I have decided to post this important article on the British Chess Company (BCC) because of this seemingly unproven factual statement on the HOS antique website. In C.N. 5788, a correspondent asked for information about the BCC, and we now reproduce a feature entitled ‘A Chess Industry’ from page 65 of the 17th April 1895 Chess Player’s Chronicle. It quoted a correspondent who had written to the Cheltenham Examiner:
‘A factory principally devoted to the turning out of thousands of chessmen annually is a striking testimony to the growing popularity of the royal game of chess, and a brief notice of a visit to the Rock Mill factory of the British Chess Company, at Stroud, may be not unwelcome. The building is situated on the Painswick Road, about a mile from Stroud, and the motive power is amply supplied by a rapid brook, which here forms a pretty cascade of about 12 feet in depth, the water foaming and frothing over rugged and projecting rock. The substantial building is of three floors, and was formerly an ironwork factory. On the ground floor is a stock of seasoned woods – ebony, rosewood and boxwood – which are sawn or sliced into thin veneers for the chess squares, while cubes suitable for chessmen are cut into various sizes, and also flat slabs for chess boxes and the backs of boards. On the higher floor, the turner and joiner are busily at work turning the chessmen and plugging the stems with lead for the club sets; handsome boxes are being morticed, and the ivory and rosewood mosaics neatly adjusted. A still higher floor has the French polisher, and women finishing off the linings and silver plates of the boxes of prize sets. The Company possess a patented pattern of very ornate chessmen, but their modification of the old Staunton pattern, approved by Mr Blackburne, is most popular at matches, and the materials for the late British and American match were of this pattern and supplied from their stock. A very ingenious set of men was prepared especially for the Chess Lectures of Mr Lasker, which required vertical diagrams of chess openings. This problem was solved by cutting out flat pieces of large dimensions which were hooked on to the desired squares, the chessmen resembling somewhat those pieces of puzzle maps which were in vogue 20 years ago. Of course, the colours selected were only determined upon after experiments made under gas and electric light. On leaving, our reflection was, would that Gloucestershire turned out as many chessplayers as its factory does chessmen’.
These chessboard and backgammon boxes were in common use until around 1900. Similar chessboard and backgammon boxes can be found bearing the Jaques of London and British Chess Company labels, and were all most likely produced by the same factory in the UK. Richard Whitty was a carver in the John Jaques factory in London. He operated his business from a shop located at 14 Tithebarn Street, Liverpool, and later at Bassett Street in Liverpool. Whitty manufactured other games and chess pieces as well as chess and backgammon boards. Richard Whitty appears to have been running his own business since around 1870 or so.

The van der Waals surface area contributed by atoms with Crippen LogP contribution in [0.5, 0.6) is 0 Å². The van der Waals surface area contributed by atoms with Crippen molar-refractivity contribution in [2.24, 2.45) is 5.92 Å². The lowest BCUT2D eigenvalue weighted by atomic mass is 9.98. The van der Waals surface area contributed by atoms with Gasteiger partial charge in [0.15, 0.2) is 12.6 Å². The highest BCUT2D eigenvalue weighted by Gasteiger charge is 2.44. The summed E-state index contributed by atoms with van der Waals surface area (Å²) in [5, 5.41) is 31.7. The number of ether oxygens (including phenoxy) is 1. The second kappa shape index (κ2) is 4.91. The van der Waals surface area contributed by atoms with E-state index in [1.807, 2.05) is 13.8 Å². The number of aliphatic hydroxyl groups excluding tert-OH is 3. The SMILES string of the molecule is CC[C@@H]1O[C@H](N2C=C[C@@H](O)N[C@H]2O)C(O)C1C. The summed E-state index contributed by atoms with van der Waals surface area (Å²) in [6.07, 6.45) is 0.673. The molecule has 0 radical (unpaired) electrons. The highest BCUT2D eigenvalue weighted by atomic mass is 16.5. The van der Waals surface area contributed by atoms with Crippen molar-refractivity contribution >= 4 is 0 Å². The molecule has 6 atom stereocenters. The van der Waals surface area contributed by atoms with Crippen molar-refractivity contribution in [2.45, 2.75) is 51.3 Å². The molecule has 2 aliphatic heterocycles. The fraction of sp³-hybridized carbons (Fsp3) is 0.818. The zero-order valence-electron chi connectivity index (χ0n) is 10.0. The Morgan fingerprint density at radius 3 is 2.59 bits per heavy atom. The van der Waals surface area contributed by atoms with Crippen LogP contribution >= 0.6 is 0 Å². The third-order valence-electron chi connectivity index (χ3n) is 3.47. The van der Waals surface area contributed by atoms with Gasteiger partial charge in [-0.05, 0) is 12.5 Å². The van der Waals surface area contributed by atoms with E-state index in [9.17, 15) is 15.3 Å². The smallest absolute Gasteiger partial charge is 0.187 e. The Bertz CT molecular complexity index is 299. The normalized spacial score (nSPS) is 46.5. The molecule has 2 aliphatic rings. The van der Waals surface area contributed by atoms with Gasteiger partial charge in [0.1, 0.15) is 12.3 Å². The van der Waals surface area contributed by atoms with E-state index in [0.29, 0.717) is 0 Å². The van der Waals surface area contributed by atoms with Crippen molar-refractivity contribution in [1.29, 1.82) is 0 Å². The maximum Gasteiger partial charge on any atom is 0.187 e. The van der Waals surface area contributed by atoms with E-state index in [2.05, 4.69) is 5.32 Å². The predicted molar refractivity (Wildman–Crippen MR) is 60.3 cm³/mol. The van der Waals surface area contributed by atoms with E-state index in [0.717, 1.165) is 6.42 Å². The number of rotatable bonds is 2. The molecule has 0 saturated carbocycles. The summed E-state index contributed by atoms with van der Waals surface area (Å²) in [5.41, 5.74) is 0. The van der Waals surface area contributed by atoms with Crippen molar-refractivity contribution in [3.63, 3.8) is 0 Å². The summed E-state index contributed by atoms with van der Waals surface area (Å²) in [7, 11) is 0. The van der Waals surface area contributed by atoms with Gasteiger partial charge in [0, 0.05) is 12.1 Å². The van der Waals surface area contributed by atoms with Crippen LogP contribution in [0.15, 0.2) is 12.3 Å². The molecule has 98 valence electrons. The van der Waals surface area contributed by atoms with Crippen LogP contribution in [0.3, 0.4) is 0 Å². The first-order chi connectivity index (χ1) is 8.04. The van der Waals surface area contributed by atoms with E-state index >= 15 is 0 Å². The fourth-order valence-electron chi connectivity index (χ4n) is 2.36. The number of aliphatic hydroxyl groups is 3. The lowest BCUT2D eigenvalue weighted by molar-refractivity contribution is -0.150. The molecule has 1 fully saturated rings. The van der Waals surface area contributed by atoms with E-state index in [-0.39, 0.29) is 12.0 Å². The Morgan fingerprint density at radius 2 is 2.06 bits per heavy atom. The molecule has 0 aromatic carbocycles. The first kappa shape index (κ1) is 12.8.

Collectors -please note that Frank Camarrata places a great deal of emphasis on proof of claims, but this most likely statement appears to not have even a crumb of evidence to back this up – it is far less convincing than his SCA (So-Called Ayres) claims! Considering I have in my collection a stamped BCC board but this report sourced by Michael Mark from the very reliable Chess Notes, in a small select e-Bay Collectors Group but states in black and white that BCC made their own boards!!
When a well-known chess authority appoints himself as the emperor of chess research via Google photos, he is contaminating accepted antique descriptions. We all know over here exactly what the BBC is but I have never heard of the HOS -the invented 19th century BBC (British Board Company?!). Why does this ficticious BBC exist? Because Frank says it probably existed, but this simply won’t do. Should this CBB (Cannot Be Bothered) to cross- check this made up stuff out, you can bet that serious researchers will be rather sceptical of this highly dubious claim. Should the HOS antiques website keep producing this made up stuff in its descriptions, its credibility will be eroded, and the whole structure collapse like a house held together with a wooden structure ridden with woodworm and dry rot!
I very much enjoy collecting chess boards, and I simply would never have the balls to make this public observation to people as intelligent as the number of CCI members who I have been in communication with since 2004. F H Ayres research means a lot to me as one of the small number of collectors who got off their asses and thus started digging, and the evidence gathered by Keith Middleton and published on his public Picasa web album, which compared to Frank’s website, crumbs of proof resembles a loaf of bread. This nonsense would seem that no knowledge-seeking collectors will ever be accepted unless Frank decides to agree with their efforts regardless of whatever proof they offer. At least some of us practice what we preach by offering some form of proof for such claims.